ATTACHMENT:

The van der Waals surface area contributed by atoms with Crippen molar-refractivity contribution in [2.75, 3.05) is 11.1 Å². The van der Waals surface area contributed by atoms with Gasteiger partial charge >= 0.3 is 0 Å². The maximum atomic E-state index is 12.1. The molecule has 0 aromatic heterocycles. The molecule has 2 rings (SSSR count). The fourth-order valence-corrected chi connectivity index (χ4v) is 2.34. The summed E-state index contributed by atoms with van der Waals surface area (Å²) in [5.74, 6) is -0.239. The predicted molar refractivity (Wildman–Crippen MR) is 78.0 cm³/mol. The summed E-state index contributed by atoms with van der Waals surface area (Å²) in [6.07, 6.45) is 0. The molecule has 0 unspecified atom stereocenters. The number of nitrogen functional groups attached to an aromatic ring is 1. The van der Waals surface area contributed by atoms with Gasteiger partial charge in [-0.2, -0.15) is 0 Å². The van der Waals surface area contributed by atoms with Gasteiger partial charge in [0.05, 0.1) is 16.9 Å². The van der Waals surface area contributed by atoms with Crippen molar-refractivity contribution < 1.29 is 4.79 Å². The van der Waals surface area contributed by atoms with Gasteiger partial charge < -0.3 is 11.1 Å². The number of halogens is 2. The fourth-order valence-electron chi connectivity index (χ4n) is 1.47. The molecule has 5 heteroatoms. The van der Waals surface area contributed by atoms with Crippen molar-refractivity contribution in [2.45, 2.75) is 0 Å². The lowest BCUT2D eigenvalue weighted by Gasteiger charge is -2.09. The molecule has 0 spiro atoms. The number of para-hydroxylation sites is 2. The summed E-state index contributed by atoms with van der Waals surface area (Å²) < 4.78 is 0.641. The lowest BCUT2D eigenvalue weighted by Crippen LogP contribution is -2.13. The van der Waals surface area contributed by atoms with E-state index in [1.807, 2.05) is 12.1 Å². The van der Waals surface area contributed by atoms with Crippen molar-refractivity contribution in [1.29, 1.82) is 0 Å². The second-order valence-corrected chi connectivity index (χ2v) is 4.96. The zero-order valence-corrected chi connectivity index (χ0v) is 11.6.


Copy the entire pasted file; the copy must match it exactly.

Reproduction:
The van der Waals surface area contributed by atoms with Crippen molar-refractivity contribution in [2.75, 3.05) is 11.1 Å². The van der Waals surface area contributed by atoms with Gasteiger partial charge >= 0.3 is 0 Å². The maximum atomic E-state index is 12.1. The molecule has 0 aromatic heterocycles. The molecule has 2 rings (SSSR count). The fourth-order valence-corrected chi connectivity index (χ4v) is 2.34. The summed E-state index contributed by atoms with van der Waals surface area (Å²) in [5.74, 6) is -0.239. The predicted molar refractivity (Wildman–Crippen MR) is 78.0 cm³/mol. The summed E-state index contributed by atoms with van der Waals surface area (Å²) in [6.07, 6.45) is 0. The molecule has 0 unspecified atom stereocenters. The number of nitrogen functional groups attached to an aromatic ring is 1. The van der Waals surface area contributed by atoms with Gasteiger partial charge in [-0.2, -0.15) is 0 Å². The van der Waals surface area contributed by atoms with Gasteiger partial charge in [0.05, 0.1) is 16.9 Å². The van der Waals surface area contributed by atoms with Crippen molar-refractivity contribution < 1.29 is 4.79 Å². The van der Waals surface area contributed by atoms with Gasteiger partial charge < -0.3 is 11.1 Å². The number of halogens is 2. The fourth-order valence-electron chi connectivity index (χ4n) is 1.47. The molecule has 5 heteroatoms. The van der Waals surface area contributed by atoms with Crippen molar-refractivity contribution in [2.45, 2.75) is 0 Å². The lowest BCUT2D eigenvalue weighted by Gasteiger charge is -2.09. The molecule has 0 spiro atoms. The number of para-hydroxylation sites is 2. The summed E-state index contributed by atoms with van der Waals surface area (Å²) < 4.78 is 0.641. The lowest BCUT2D eigenvalue weighted by Crippen LogP contribution is -2.13. The van der Waals surface area contributed by atoms with E-state index in [1.807, 2.05) is 12.1 Å². The van der Waals surface area contributed by atoms with Crippen molar-refractivity contribution in [1.29, 1.82) is 0 Å². The second-order valence-corrected chi connectivity index (χ2v) is 4.96. The zero-order valence-corrected chi connectivity index (χ0v) is 11.6.